How To Approach Negotiating A Separation Agreement

Your employer has told you that it intends to terminate your employment.  It has offered you a severance payment if you are willing to sign a separation agreement, including a release of claims.  What should you be thinking about?  Although every situation is different, there are a few specific questions that everyone should ask before deciding whether to accept the offer, negotiate for more, or simply walk away.

1. Do you have grounds to seek full vesting in your equity and payment of any existing target bonus?

It is very common for employees  to be compensated with equity (stock options/restricted stock/RSUs) and an annual (or perhaps quarterly) bonus.  Equity compensation usually vests over a number of years and becomes due as the employee provide “continuous service” to the employer.  Bonus payments are often contingent on reaching certain specific personal, team and company-wide targets.  Many bonuses also require that the employee remain employed through a particular date and specify that they are not “earned” by the employee until then.

So, does this mean that your employer can always avoid paying equity or bonus compensation if it chooses to fire you before the applicable vesting date for the bonus or equity?  No.  Under California law, an employee has a right to become fully-vested in their equity and receive any previously promised bonuses if they are wrongfully terminated prior to the milestone date stated in their bonus or equity agreements.

One of my prior posts explains the development of the law in this area but the logic is simple. Your employer contractually agreed to provide you with a benefit (equity vesting/a bonus).  You satisfied your end of the bargain by performing services.  But the employer denied you the opportunity to receive the benefit by improperly terminating your employment before you could complete the contractual term.

Thus, your first question should be whether there is any reason why your termination violates California law or public policy.  Every situation is different but some of the more common examples include terminations motivated by discrimination based on a protected characteristic, failure to honor a protected leave of absence, retaliation for reporting misconduct or non-compliance with an employment law (for example, wage and hour rules), harassment, or breach of an employment contract.  If you feel there may be grounds for a wrongful termination claim then against your employer then, obviously, it may be helpful to talk to a lawyer.  The key point, however, is that if such a claim does have some factual and legal support then you have significant leverage to negotiate accelerated vesting and payment of a bonus as part of your separation package.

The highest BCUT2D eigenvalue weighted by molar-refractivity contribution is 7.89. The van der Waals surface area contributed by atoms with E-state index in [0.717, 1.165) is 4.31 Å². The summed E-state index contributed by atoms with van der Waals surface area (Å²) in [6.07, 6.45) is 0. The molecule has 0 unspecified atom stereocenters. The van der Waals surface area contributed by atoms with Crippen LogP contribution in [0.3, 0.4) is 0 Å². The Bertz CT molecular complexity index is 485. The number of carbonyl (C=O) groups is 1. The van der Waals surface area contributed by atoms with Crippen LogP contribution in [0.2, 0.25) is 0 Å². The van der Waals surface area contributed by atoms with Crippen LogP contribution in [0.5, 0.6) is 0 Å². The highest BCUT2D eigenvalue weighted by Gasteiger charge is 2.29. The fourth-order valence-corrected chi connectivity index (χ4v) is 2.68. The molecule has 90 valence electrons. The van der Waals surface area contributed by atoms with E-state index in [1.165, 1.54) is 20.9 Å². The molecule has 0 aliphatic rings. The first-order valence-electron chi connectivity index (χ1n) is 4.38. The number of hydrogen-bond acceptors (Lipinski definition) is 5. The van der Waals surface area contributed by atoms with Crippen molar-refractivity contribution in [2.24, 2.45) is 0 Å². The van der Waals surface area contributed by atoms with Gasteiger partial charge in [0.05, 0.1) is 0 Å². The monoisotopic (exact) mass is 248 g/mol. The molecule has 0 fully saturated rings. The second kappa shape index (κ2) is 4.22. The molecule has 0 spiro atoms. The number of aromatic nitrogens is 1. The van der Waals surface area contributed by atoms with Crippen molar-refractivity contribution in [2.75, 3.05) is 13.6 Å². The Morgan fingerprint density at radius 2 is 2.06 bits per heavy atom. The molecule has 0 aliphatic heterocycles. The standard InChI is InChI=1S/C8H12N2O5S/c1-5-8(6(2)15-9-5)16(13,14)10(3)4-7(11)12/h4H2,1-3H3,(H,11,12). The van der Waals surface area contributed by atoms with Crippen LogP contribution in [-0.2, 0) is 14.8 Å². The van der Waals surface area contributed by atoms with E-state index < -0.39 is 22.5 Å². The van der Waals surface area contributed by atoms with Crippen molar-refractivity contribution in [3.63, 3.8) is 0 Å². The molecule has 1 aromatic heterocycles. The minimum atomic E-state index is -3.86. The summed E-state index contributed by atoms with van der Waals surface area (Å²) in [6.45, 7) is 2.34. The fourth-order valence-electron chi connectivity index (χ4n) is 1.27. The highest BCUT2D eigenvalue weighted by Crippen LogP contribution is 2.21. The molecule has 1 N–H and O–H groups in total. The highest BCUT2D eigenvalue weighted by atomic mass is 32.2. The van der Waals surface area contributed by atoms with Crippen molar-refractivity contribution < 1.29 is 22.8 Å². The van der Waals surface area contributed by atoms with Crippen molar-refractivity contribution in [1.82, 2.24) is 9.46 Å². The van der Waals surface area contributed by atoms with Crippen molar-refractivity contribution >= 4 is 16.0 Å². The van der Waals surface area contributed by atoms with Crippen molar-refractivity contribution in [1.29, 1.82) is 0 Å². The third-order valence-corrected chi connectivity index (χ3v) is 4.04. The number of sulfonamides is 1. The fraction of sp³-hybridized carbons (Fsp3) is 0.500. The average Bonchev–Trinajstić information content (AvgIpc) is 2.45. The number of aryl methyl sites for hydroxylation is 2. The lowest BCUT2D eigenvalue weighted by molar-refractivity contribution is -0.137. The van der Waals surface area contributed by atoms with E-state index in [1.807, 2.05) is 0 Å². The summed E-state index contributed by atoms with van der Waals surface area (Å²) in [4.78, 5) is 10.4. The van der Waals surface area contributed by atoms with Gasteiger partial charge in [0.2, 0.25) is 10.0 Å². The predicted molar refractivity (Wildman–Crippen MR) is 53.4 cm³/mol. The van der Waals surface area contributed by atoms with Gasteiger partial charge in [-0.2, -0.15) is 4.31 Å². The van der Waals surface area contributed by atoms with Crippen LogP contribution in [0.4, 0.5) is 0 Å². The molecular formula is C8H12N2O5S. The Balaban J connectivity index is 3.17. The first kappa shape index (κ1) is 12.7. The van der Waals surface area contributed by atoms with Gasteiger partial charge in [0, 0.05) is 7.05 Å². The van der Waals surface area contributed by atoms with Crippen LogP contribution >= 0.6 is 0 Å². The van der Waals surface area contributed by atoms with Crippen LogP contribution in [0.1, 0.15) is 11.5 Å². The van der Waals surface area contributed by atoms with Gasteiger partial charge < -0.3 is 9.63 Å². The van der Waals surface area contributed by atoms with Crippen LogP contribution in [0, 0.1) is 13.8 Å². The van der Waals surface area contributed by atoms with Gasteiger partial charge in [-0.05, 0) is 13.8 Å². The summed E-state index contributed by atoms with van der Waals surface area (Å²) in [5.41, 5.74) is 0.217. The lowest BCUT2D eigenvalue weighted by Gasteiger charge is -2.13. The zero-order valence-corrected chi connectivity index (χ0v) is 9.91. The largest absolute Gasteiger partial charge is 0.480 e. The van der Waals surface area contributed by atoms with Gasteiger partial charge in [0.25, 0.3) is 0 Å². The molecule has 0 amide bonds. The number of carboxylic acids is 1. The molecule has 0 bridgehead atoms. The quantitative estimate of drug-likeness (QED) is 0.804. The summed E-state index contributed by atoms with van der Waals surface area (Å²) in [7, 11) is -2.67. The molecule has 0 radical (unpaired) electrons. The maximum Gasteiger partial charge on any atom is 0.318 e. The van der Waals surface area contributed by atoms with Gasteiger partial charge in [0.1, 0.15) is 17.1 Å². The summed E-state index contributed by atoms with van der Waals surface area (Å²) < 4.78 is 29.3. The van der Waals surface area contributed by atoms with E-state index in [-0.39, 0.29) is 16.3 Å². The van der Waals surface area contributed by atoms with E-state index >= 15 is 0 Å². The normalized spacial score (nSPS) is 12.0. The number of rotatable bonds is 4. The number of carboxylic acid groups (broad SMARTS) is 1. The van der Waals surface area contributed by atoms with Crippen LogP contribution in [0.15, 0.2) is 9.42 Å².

2. Does your employer have a severance policy?

If you have no reason to believe your termination was wrongful, this does not mean your employer will not agree to provide you with a significant severance payment in exchange for a release.  Many larger companies have formal, written severance policies (e.g. 2 weeks’ pay per year of service).  Other companies have an unwritten but well-known and commonly-followed practice of paying severance based on a formula.  This practice may obligate the employer to the same extent as a written rule.  These severance policies set a floor on what you are entitled to, not a ceiling.  Thus, you should be sure the company has honored its existing severance policy and then ask the next question.

3. Is there a particular reason why the employer wants you to sign a separation agreement?

There are many reasons that companies are willing to pay severance even if they haven’t violated an employment law.  For example, you may have been an early employee at a startup that is seeking to raise venture financing.  The company may believe its prospective investors will be more comfortable if diligence shows that all former employees have signed releases.

Or you may have created IP for your employer but the employer forgot to have you sign an inventions assignment agreement.  Thus, the company may be desperate for you to assign all relevant IP rights as part of your separation so that there is no uncertainty as to who owns the IP its business uses.

In other instances, your services may be desperately needed on a short-term transition basis. You may be able to quickly negotiate an incentive-laden agreement if you threaten to leave the company rather than staying for the transition period they imagine.

Maybe the company is considering selling itself in an M&A transaction in the medium term and doesn’t want any potential employment claims showing up in the diligence process.  Similarly, if your employment agreement contains a provision that provides you with certain benefits upon a change in control (“single trigger”) then the company may be hoping to get a release signed quickly so as to avoid having to follow-through with those commitments.  And, if you think this is a real possibility, you should negotiate for added rights if a change in control of company occurs within specified period after you sign agreement.

More generally, many companies simply wish to buy goodwill and are willing to pay a lot for a departing employee’s agreement to refrain from future disparagement.  Thus, it’s quite possible to convince your employer to provide a significant amount of severance even without threatening a claim for wrongful termination.